I must admit, I watch some kids jumping and think if they were mine I wouldn't let them do it!!! Its only natural for parents to be concerned. Maybe you could persuade them to buy some plastic lightweight poles as they would be safer!!! :D
That's what I would do! I'm 23 and my mum is still worried about me horse riding, but you could just as easily get run down crossing the road as get injured horse riding.
4th Apr 2002, 12:30 PM
This one is a tough one, but really there should be someone else around if you are going to jump.
Worst case if you have a nasty fall, you want someone to do something quite quickly, not a few hours later when you have been laying there bleeding/in pain/unconscious...
Also is there someone your parents would trust that you could get to have a chat with them ?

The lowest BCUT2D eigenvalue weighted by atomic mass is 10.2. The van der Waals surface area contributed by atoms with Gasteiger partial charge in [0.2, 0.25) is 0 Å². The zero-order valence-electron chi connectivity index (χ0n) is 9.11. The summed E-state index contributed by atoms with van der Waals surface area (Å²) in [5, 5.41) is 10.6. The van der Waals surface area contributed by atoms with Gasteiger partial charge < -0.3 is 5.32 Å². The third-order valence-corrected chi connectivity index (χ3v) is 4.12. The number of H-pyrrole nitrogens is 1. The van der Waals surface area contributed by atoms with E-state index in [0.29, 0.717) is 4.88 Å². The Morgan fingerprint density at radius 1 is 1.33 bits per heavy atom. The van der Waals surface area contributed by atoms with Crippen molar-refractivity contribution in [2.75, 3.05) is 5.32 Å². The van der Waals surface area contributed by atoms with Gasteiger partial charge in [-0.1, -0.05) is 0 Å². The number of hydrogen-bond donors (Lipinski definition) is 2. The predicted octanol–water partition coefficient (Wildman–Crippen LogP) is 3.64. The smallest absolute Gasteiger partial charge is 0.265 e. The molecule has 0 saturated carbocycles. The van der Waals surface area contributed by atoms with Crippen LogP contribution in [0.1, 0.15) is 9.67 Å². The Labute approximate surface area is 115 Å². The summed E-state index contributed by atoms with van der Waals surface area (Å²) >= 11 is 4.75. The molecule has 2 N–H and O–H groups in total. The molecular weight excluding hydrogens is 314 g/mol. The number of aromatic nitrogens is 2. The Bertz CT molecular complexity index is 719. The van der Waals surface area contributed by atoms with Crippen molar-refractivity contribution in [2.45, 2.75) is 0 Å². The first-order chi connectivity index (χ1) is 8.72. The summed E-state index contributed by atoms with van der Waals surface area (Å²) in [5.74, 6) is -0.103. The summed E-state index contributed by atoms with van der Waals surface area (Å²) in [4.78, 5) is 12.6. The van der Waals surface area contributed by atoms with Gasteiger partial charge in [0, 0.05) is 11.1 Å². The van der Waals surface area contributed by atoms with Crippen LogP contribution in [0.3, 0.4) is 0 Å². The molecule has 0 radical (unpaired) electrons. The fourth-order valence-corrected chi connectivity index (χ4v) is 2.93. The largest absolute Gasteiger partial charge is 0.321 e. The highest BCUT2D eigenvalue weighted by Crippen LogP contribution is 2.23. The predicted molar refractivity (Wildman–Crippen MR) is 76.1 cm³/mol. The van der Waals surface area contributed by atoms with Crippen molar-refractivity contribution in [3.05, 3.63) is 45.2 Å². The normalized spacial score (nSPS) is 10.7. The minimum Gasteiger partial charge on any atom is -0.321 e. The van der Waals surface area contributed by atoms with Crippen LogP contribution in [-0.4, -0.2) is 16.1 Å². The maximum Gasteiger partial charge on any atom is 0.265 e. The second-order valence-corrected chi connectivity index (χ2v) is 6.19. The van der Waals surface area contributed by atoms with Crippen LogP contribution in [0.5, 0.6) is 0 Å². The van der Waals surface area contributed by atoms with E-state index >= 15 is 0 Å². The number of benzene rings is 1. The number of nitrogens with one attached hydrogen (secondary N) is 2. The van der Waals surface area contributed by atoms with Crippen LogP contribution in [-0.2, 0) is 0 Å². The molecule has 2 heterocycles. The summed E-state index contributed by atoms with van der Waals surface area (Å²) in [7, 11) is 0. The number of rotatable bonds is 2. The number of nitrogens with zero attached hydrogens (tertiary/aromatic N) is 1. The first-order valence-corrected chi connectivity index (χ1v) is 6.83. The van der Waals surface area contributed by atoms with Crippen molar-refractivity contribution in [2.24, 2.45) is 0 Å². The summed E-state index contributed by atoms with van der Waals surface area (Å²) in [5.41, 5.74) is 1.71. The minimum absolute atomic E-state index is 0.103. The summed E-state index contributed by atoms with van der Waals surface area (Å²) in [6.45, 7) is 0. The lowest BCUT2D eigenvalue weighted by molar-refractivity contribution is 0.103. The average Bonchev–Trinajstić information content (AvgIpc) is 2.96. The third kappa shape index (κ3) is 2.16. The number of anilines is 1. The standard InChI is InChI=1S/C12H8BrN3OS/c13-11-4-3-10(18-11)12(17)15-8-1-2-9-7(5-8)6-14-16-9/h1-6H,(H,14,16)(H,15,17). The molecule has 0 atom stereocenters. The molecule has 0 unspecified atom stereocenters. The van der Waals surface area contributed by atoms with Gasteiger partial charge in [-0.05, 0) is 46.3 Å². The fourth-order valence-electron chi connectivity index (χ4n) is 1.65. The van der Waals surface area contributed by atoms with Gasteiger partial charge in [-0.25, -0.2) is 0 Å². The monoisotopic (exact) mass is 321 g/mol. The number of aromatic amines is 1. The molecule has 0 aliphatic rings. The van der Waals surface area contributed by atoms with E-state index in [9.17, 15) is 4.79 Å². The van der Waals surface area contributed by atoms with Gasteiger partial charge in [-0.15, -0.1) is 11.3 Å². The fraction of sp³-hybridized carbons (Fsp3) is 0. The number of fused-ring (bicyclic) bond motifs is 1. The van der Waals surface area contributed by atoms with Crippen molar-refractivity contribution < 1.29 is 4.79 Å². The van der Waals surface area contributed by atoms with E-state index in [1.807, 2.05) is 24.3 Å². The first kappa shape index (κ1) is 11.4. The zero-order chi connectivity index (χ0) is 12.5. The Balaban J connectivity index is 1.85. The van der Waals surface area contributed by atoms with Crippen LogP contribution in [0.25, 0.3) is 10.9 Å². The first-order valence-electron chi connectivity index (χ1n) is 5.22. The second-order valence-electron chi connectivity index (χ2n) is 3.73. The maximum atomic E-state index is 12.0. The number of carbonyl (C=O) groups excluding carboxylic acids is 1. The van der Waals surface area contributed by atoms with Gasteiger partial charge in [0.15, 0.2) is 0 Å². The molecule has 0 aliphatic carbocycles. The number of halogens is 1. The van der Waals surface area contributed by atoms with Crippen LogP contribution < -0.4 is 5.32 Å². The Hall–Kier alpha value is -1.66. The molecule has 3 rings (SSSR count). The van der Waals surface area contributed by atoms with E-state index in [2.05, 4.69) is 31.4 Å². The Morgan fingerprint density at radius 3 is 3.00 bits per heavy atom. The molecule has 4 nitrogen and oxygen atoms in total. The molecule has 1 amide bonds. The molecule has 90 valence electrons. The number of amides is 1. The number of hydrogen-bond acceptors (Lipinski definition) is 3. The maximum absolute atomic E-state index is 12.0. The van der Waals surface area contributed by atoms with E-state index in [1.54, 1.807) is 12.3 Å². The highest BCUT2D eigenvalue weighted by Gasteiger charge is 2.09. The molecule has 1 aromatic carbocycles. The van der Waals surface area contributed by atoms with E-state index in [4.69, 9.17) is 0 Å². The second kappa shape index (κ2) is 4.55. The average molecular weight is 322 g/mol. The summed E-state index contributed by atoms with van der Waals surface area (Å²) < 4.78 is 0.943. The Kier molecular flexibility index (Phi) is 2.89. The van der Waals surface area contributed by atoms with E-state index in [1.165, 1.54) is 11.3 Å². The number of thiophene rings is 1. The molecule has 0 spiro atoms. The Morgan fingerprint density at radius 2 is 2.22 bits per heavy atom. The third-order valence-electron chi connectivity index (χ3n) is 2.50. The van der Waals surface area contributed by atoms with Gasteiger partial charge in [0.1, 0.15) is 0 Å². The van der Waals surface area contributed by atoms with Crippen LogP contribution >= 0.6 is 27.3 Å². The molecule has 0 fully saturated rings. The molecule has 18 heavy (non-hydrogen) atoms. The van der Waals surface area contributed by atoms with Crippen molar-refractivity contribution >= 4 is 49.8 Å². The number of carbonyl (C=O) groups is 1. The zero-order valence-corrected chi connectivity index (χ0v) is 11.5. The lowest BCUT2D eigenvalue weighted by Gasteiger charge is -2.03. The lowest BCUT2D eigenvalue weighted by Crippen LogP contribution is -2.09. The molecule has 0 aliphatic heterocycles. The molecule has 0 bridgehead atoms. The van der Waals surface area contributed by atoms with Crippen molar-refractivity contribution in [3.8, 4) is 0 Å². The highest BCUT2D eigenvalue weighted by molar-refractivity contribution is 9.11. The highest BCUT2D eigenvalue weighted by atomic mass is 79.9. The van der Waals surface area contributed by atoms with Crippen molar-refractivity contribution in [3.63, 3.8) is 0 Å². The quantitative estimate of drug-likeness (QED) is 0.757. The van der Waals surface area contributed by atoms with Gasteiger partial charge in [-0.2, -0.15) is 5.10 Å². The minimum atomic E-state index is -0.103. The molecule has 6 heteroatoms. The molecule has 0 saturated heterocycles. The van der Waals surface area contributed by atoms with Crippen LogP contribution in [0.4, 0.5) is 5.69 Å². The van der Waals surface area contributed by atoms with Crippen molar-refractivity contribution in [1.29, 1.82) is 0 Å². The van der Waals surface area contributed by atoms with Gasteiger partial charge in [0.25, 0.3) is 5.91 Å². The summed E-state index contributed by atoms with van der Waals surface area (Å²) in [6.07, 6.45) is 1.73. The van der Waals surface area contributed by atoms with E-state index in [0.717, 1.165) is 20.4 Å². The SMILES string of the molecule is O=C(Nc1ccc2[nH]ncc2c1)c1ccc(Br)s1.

4th Apr 2002, 01:05 PM
Yes, I agree with that. You should never jump alone. Always make sure that there are a lot of you and you have a sensible older person to make sure things don't get out of hand.
4th Apr 2002, 07:07 PM
I sympathise, my mum operates on people at hospital and the other night she came in saying how a girl had fallen off her horse while jumping and it had trod on her, (hope this doesn't put you off!)
But here are somethings that should reasure parents about both your and the horses safety, first I suggest wearing a body protector, I know they are annoying but if you get a proper fitting one, they could save you from serious damages, also bandages and boots for your horse.
When jumping if in the arena get someone to come and watch you jump incase there are any problems like your horse spooking or if on a hack take a mobile phone, wear identity tags on both you and your horse and tell someone where you are going and how long you expect to be gone.